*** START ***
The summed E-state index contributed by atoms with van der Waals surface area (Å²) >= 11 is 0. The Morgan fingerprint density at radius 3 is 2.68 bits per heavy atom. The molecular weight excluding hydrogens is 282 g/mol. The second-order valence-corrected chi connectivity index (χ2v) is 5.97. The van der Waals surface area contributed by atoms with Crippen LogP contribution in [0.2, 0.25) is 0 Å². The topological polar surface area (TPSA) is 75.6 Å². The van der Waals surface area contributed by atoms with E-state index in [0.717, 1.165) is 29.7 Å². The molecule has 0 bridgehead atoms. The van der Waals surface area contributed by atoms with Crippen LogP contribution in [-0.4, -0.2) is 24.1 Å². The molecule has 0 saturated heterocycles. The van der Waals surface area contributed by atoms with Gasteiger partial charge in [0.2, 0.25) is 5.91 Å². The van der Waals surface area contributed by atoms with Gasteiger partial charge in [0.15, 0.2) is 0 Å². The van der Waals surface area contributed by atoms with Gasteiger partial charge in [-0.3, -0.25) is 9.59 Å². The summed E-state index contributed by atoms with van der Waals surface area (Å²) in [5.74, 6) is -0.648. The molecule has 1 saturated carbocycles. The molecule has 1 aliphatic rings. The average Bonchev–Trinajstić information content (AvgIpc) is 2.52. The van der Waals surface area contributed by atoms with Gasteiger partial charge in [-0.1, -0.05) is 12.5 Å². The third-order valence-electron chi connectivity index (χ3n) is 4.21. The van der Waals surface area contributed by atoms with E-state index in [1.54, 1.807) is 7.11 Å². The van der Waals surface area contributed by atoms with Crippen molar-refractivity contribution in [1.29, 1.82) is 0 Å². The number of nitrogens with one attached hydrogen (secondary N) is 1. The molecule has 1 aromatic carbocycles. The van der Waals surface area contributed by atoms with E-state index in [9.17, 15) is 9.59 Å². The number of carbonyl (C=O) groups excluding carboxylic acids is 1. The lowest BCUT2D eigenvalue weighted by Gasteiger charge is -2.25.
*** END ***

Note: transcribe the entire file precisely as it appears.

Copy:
The summed E-state index contributed by atoms with van der Waals surface area (Å²) >= 11 is 0. The Morgan fingerprint density at radius 3 is 2.68 bits per heavy atom. The molecular weight excluding hydrogens is 282 g/mol. The second-order valence-corrected chi connectivity index (χ2v) is 5.97. The van der Waals surface area contributed by atoms with Crippen LogP contribution in [0.2, 0.25) is 0 Å². The topological polar surface area (TPSA) is 75.6 Å². The van der Waals surface area contributed by atoms with E-state index in [0.717, 1.165) is 29.7 Å². The molecule has 0 bridgehead atoms. The van der Waals surface area contributed by atoms with Crippen LogP contribution in [-0.4, -0.2) is 24.1 Å². The molecule has 0 saturated heterocycles. The van der Waals surface area contributed by atoms with Gasteiger partial charge in [0.2, 0.25) is 5.91 Å². The van der Waals surface area contributed by atoms with Gasteiger partial charge in [0.15, 0.2) is 0 Å². The van der Waals surface area contributed by atoms with Gasteiger partial charge in [-0.3, -0.25) is 9.59 Å². The summed E-state index contributed by atoms with van der Waals surface area (Å²) in [5.74, 6) is -0.648. The molecule has 1 saturated carbocycles. The molecule has 1 aliphatic rings. The average Bonchev–Trinajstić information content (AvgIpc) is 2.52. The van der Waals surface area contributed by atoms with Gasteiger partial charge in [-0.1, -0.05) is 12.5 Å². The third-order valence-electron chi connectivity index (χ3n) is 4.21. The van der Waals surface area contributed by atoms with E-state index in [1.54, 1.807) is 7.11 Å². The van der Waals surface area contributed by atoms with Crippen molar-refractivity contribution in [1.29, 1.82) is 0 Å². The number of nitrogens with one attached hydrogen (secondary N) is 1. The molecule has 1 aromatic carbocycles. The van der Waals surface area contributed by atoms with E-state index in [9.17, 15) is 9.59 Å². The number of carbonyl (C=O) groups excluding carboxylic acids is 1. The lowest BCUT2D eigenvalue weighted by Gasteiger charge is -2.25.